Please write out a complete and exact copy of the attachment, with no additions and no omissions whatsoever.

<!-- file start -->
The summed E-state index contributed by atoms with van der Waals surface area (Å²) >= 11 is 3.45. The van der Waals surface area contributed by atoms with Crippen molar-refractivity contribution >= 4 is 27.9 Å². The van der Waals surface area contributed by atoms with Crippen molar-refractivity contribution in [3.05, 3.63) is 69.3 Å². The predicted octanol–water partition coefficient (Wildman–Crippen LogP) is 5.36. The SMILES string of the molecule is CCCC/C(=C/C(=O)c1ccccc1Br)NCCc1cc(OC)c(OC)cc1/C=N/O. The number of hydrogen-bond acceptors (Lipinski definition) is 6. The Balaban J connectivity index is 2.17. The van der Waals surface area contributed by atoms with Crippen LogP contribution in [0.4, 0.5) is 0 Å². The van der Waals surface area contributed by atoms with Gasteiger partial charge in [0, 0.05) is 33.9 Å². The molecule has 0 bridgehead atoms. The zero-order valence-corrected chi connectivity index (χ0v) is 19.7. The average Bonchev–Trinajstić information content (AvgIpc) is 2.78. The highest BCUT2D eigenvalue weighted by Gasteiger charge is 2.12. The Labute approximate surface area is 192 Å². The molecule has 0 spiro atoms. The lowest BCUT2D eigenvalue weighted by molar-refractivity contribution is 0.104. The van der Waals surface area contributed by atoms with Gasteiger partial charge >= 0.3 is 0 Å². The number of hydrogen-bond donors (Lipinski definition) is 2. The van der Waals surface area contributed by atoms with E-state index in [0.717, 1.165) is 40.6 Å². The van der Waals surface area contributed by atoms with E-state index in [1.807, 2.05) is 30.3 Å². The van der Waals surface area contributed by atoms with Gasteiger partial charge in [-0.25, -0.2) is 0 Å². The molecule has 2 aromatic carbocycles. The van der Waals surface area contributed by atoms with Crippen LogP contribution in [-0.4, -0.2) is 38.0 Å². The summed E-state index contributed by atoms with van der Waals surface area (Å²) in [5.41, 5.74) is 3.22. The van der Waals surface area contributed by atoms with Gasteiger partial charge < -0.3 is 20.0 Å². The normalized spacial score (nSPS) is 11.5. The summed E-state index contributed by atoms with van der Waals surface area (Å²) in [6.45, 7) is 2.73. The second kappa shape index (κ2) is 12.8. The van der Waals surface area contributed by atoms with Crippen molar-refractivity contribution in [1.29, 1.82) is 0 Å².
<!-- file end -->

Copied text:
The summed E-state index contributed by atoms with van der Waals surface area (Å²) >= 11 is 3.45. The van der Waals surface area contributed by atoms with Crippen molar-refractivity contribution >= 4 is 27.9 Å². The van der Waals surface area contributed by atoms with Crippen molar-refractivity contribution in [3.05, 3.63) is 69.3 Å². The predicted octanol–water partition coefficient (Wildman–Crippen LogP) is 5.36. The SMILES string of the molecule is CCCC/C(=C/C(=O)c1ccccc1Br)NCCc1cc(OC)c(OC)cc1/C=N/O. The number of hydrogen-bond acceptors (Lipinski definition) is 6. The Balaban J connectivity index is 2.17. The van der Waals surface area contributed by atoms with Crippen LogP contribution in [0.4, 0.5) is 0 Å². The van der Waals surface area contributed by atoms with Gasteiger partial charge in [0, 0.05) is 33.9 Å². The molecule has 0 bridgehead atoms. The zero-order valence-corrected chi connectivity index (χ0v) is 19.7. The average Bonchev–Trinajstić information content (AvgIpc) is 2.78. The highest BCUT2D eigenvalue weighted by Gasteiger charge is 2.12. The Labute approximate surface area is 192 Å². The molecule has 0 spiro atoms. The lowest BCUT2D eigenvalue weighted by molar-refractivity contribution is 0.104. The van der Waals surface area contributed by atoms with Gasteiger partial charge >= 0.3 is 0 Å². The number of hydrogen-bond donors (Lipinski definition) is 2. The van der Waals surface area contributed by atoms with E-state index in [0.717, 1.165) is 40.6 Å². The van der Waals surface area contributed by atoms with E-state index in [1.807, 2.05) is 30.3 Å². The van der Waals surface area contributed by atoms with Gasteiger partial charge in [-0.25, -0.2) is 0 Å². The molecule has 2 aromatic carbocycles. The van der Waals surface area contributed by atoms with Crippen LogP contribution in [-0.4, -0.2) is 38.0 Å². The summed E-state index contributed by atoms with van der Waals surface area (Å²) in [5.41, 5.74) is 3.22. The van der Waals surface area contributed by atoms with Gasteiger partial charge < -0.3 is 20.0 Å². The normalized spacial score (nSPS) is 11.5. The summed E-state index contributed by atoms with van der Waals surface area (Å²) in [6.45, 7) is 2.73. The second kappa shape index (κ2) is 12.8. The van der Waals surface area contributed by atoms with Crippen molar-refractivity contribution in [1.29, 1.82) is 0 Å².